This kind of storytelling, the kind that hits you square in the gut, is edgy and asks us hard questions in provocative ways. Any version of this story told without sex and drugs and smuggling and harassment and everything you might think a prison story would entail, would not be worth telling, and not just for the value of accurate representation. If prison guard Fischer is to be believed (and to paraphrase Ms. Rowling), the world isn’t split into good people and criminals: we’re all transgressive in one form or another, and like PIper, we’re lying to ourselves if we think otherwise. In the world of Orange is the New Black, it doesn’t seem to matter how far along the criminal spectrum these characters actually are, only that they crossed the line into punishable offense, and they got caught. What Orange is the New Black does is move us from watching these characters as a form of spectacle — as outsiders looking in and being abhorred or shocked or disgusted, even amused (pick your own adjective and insert here) — to watching them as people we care for. In the end, we love Red because she punched a woman in the tit and then became a mobster. We love Nicky for her struggles to overcome her addiction. We love Piper for finally taking the blame for her own stupid mistakes. In loving the transgressive felons on this show, as Piper learns to do, we too accept the fact that we’re human and we fuck up everyone once in awhile, and even though we may have to accept the consequences of those mistakes, it doesn’t make us any less human.

7 Responses to “‘Orange is the New Black’: Criminals are People, Too”
  1. Jen says:

    I haven’t been here in so long since I dropped off the face of the internet! I miss you! I’ll be reading the backlog minus the Defiance post because I haven’t watched that show yet. It’s on my list!

    I love Orange is the New Black. I watched all of it in 2 days and cursed netflix for releasing shows with all the episodes at once! It is satisfying, and actually the way I prefer to watch TV, but extremely productivity-consuming.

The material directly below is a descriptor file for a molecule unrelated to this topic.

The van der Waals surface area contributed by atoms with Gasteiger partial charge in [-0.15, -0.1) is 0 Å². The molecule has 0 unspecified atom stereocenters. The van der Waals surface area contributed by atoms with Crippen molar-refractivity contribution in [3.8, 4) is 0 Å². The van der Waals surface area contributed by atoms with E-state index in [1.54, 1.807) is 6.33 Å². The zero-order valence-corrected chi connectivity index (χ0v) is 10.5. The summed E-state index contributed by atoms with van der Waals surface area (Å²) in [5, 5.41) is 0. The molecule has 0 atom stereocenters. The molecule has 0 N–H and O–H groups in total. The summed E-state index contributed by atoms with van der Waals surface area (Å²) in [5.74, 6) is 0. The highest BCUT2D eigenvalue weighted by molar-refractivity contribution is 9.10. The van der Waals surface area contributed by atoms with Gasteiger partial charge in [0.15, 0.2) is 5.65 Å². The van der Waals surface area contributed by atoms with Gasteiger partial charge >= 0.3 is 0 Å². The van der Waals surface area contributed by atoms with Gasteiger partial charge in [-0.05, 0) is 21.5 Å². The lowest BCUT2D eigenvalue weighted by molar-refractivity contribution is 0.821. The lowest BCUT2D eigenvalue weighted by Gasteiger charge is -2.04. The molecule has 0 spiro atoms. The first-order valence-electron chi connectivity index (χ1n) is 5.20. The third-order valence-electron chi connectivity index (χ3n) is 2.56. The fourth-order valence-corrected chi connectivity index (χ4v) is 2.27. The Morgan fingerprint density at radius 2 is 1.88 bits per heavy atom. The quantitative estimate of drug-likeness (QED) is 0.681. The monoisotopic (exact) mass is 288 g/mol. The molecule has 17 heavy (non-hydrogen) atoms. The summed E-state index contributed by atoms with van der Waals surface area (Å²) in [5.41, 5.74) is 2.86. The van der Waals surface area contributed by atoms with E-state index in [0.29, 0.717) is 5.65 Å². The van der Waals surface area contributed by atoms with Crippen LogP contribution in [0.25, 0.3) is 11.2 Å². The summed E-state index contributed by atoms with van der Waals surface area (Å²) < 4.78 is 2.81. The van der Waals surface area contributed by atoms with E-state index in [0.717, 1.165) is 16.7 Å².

I love Red, and not just because I already adored Kate Mulgrew in Voyager. She is definitely my favorite. I see a lot of themes and pacing similar to Weeds in this show, but I think I like it better. Maybe it’s just because I was burnt out (no pun intended) on Weeds after so many seasons. At the anxiety-filled beginning, my first thought was “oh my, is it going to be like this all the time???” but the development of characters, friendships, and the infusion of humor into the storylines really hooked me.

    • Ashley says:

      Awww. Well, there isn’t much backlog. I’ve been slacking. (Or rather, most of my writing energy is now devoted to book blogging over at Cannonball Read.)

      I’ve never seen Weeds, so I can’t really compare the two. Red is my favorite, as well, with probably Taystee coming in second. Kate Mulgrew is a complete badass. Previous to this, I’d only ever seen her in Warehouse 13 as Pete’s mom. (I’m still working on making my way through the entire ST canon. I’m mid-way through DS9 right now.)

  2. albumbly says:

    LOOOVE this. Thank you, Dumpling. You inspired me today.

  3. eporter70 says:

    Love this show. By turns both hilarious bad heartbreaking.

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  1. […] of this show, but since I try to keep this blog on the lighter side, I’ll just point you to Ashley’s awesome writeup about it instead. She does it more eloquently than I ever could […]